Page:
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Kolumbus: Norway’s Social Bus Network

In Norway on June 18, 2011 by Erika S. Tagged: , , , , , , , , ,

In 2007, buses transported more than 290 million passengers over a staggering 2.3 billion miles in Norway. With buses being a primary source of transportation, it didn’t take long for a transit company to consider reinventing the rather boring experience of public transportation. Kolumbus, a leading transit provider that covers over 2,800 routes in Rogaland County, has set out to socialize the mass transit experience through its adoption of quick response “QR” code technology.

Before we get started, here’s a little nugget of information about QR codes: Born in Japan way back in 1994, QR codes are those robotic-looking, two-dimensional barcodes supported by smart phones; upon being scanned, the code redirects the user to a company’s website and displays information. While Japan uses them extensively in almost every industry, it has taken nearly two decades for QR codes to invade the West.

Now back to Norway…

Kolumbus recently launched a campaign aimed at providing the most accurate bus arrival and departure information by embedding an estimated 4,500 QR codes at over 1,200 bus stations across Norway. The codes allow passengers with smart phones to track buses in real-time using geospatial technology. With millions of people relying on public transportation for their day-to-day activities, QR codes could prove to be invaluable when it comes to time management, and may become an essential part of life in Norway. But Kolumbus didn’t stop there…

The transit company teamed up with Tales of Things, a research project exploring social memory in the Internet age, to create a location-based social network with elements of foursquare and Facebook. Here’s basically how it works: You’re at a bus station waiting for your bus to arrive, you scan the QR code posted at the station to check for the exact arrival time and notice you have a few minutes to spare. You then log on to Tales of Things to peruse previous passengers’ messages, pictures, tips, stories, etc. that they posted while waiting in the same spot, which may or may not entice you to chime in and begin sharing also. Just think, you can leave a sweet message for a loved one or embark on a scavenger hunt with friends! Oh, and because each QR code is unique to its location, each message, picture, tip, story, etc. provides an endless adventure and an unprecedented way to socialize in a public transportation setting. Pretty neat, right?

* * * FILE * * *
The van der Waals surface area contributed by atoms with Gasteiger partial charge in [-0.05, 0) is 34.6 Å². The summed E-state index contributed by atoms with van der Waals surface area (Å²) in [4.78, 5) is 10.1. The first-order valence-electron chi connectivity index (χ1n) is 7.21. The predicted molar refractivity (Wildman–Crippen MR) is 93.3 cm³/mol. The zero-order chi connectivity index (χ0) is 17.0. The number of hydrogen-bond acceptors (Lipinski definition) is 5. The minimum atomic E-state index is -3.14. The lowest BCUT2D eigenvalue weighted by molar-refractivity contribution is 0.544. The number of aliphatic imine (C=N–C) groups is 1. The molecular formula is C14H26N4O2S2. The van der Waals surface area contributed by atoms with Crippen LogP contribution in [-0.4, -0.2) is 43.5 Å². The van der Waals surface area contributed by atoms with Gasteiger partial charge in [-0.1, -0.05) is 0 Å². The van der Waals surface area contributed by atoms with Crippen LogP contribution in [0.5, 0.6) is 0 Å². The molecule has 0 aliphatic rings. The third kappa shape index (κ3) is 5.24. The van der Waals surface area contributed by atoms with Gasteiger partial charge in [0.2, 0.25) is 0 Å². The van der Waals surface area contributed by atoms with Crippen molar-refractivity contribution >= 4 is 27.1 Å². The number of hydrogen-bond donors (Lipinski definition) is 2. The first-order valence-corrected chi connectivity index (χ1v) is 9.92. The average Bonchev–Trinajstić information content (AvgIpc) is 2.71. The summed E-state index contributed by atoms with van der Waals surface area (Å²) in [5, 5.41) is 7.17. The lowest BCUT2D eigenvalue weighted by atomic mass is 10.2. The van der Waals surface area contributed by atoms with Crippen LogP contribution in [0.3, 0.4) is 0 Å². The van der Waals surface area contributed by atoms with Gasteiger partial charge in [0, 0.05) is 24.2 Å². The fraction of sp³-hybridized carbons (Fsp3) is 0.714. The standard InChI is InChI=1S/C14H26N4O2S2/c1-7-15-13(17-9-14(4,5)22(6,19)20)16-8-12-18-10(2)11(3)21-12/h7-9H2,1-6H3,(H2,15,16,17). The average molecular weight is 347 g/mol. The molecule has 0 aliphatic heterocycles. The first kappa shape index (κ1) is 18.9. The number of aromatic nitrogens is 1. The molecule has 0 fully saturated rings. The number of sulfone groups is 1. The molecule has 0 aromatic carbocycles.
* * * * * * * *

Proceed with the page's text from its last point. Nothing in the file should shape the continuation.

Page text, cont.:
Integrating the underutilized QR code technology while promoting socialization on public transit systems via social media is truly a revolutionary and unorthodox approach to social media marketing. Although some may find it pointless, I find this a rather fascinating way to get people interested in connecting with those who are sharing the same journey as them.


Passenger shares his bus ride in Norway.

For marketers hoping to create buzz for a brand via social media, incorporating relevant issues of society (time management, in this case) can help ignite a newfound interest in the brand and get people engaged in exciting new ways — isn’t that what every company wants?

This Norwegian model is one that can be replicated a thousand times over across the world; which has me wondering: why did it take so long for someone to promote the interconnectedness of public transportation? Just imagine this Norwegian approach to public transit in Washington, D.C.! Hey, I’m even thinking this could inspire people to be friendlier! I mean, Norway is considered the happiest country on earth. We can clearly learn a thing or two from the Norwegians! I have hope for you, D.C.! Anything is possible!

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2 Responses to “Kolumbus: Norway’s Social Bus Network”

  1. Very interesting topic. People would love this in the US!

  2. What a great find for a topic to write about! Your post offered a great example of taking a campaign like this and giving it the chance to spread to other places by publicizing its elements and why it works.

    For me, I really liked everything about this post except the last paragraph. Part of the trick with a great post is knowing when to end it. At the point where you shared the insight that incorporating a “relevant issue of society” such as time management can help people get engaged in a brand … you were done. I saw your insight there and how you were thinking more deeply about this case study instead of just restating what you found. You really didn’t need that last paragraph and in fact some of what you shared there was actually confusing. The link between some of the “social memory” that this campaign seems to offer and happiness or creating a happy country didn’t seem clear. There may be a link, but when you share secondary conclusions like this, you force yourself to now have to explain and define them and prove why you think the way you do.

    The lesson here is that you should make sure to think about all the elements of your post and what the main point is that you are making. As much as you can, try to be unforgiving in what you cut out. Generally speaking, if you can spend a bit more time to cut down what you end up sharing – the end result will usually be a much stronger post. (5)

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